New life breathed into Surrey park with dark history

SURREY — Wayne Bell and Cynthia Allaire-Bell squinted in the early evening sun as they admired a bold and towering new piece of Haida art at Frank Hurt Park in Surrey’s Newton area.

The sculpture, named Eagle Calling, is of particular significance to the married couple. It was created by renowned Haida artist Robert Davidson, a man who adopted their two sons Brandon and Devon Allaire-Bell into the Eagle Clan and had given the pair Haida names.

That was about six years before Devon was repeatedly and fatally stabbed near the park at the age of 19 in a 2011 homicide that remains unsolved.

Sara Nielsen, the sister of Devon’s best friend Jack — who received life-threatening wounds in the same attack but survived — stood alongside Bell and Allaire-Bell as the three quietly regarded Frank Hurt Park, a space that they and others across the Lower Mainland transformed in Devon’s honour, and that is now slated for grand opening on Sept. 20.

“We never dared to hope we would be standing among something like this,” said Bell, looking around. He held his face still as tears welled in his eyes. “Maybe this is a start. I hope. I really do.”

Devon and Jack had been kicking around a soccer ball at nearby Frank Hurt secondary on April 24, 2011, when they were approached by a group of men who had emerged from the park where Bell was now standing. At the time, the then-unnamed and decrepit park was overgrown and strewn with needles, condoms, blankets and discarded clothing.

After the confrontation, the attackers fled back into the densely wooded park, leaving Devon and Jack suffering from their wounds. Devon later died in hospital.

Allaire-Bell stood in a wide clearing and stepped off a newly paved pathway to let a cyclist pass.

“Something good had to come from something so bad,” she said.

In the days after Devon’s murder, his mother started cleaning up the space, now named Frank Hurt Park. She was soon joined by others — family, friends, colleagues, and city workers. Together, the community that formed around the park channelled its sorrow and grief into an effort to recreate the space.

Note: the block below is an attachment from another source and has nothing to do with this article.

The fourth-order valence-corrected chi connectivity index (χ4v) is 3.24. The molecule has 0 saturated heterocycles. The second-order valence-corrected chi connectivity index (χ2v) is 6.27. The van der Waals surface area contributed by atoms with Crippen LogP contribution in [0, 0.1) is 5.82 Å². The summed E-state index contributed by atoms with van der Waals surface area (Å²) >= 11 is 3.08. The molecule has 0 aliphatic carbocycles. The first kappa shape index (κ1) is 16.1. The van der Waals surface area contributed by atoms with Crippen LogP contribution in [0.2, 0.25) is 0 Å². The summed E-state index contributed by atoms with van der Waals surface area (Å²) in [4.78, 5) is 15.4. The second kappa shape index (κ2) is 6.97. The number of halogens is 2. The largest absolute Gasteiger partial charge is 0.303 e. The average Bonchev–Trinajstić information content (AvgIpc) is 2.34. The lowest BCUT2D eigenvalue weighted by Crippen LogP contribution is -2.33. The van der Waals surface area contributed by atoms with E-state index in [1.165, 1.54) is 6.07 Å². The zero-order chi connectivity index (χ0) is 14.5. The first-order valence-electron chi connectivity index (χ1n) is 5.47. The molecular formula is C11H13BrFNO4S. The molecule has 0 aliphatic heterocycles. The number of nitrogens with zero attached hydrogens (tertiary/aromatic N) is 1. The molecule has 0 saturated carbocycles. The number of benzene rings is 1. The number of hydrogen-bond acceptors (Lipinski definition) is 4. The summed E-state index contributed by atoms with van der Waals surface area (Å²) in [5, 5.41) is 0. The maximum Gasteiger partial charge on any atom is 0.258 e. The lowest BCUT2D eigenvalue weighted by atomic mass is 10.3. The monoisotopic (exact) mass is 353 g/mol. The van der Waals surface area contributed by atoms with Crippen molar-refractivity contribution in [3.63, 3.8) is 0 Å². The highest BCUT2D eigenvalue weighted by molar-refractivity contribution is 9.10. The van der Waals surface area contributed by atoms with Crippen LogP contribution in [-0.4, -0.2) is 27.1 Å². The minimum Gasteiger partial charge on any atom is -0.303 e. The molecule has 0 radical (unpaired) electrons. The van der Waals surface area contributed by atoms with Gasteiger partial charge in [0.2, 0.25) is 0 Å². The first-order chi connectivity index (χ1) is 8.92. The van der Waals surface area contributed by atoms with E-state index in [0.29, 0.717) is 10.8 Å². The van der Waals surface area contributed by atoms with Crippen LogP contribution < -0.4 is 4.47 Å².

She pointed to some of the changes. There are wider walkways through the trees, a new children’s playground, better lighting and a community plaza that is still being worked on. A parkour course is planned for next spring, something Allaire-Bell said Devon and Jack would have loved.

“I don’t see it as an end,” she said, speaking of the park’s grand opening. “It will always need to be cleaned up, there will always need to be planting … it will never really end. At least not for me, until I can no longer do it and then hopefully someone will take over from there.”

Based on the brief history of the new park, there could be many willing to help. People from across the Lower Mainland came to work alongside Allaire-Bell, her husband said.

“I will spend the rest of my life thanking every one of them,” he said. “No words can express enough my gratitude to those people. They credit us, my wife and I, for doing this. I keep telling people, it wasn’t us. It wasn’t just her and I, it was everybody.”

The Integrated Homicide Investigation Team is still searching for people of interest in the murder. They are described as five South Asian men in their late teens or 20s. Video footage and a map of the route the suspects took as they approached the school were released after the murder in hopes the public would help identify them. IHIT continues to investigate the file, Jennifer Pound, a spokeswoman for the RCMP’s Integrated Homicide Investigation Team, said in a statement earlier this week.

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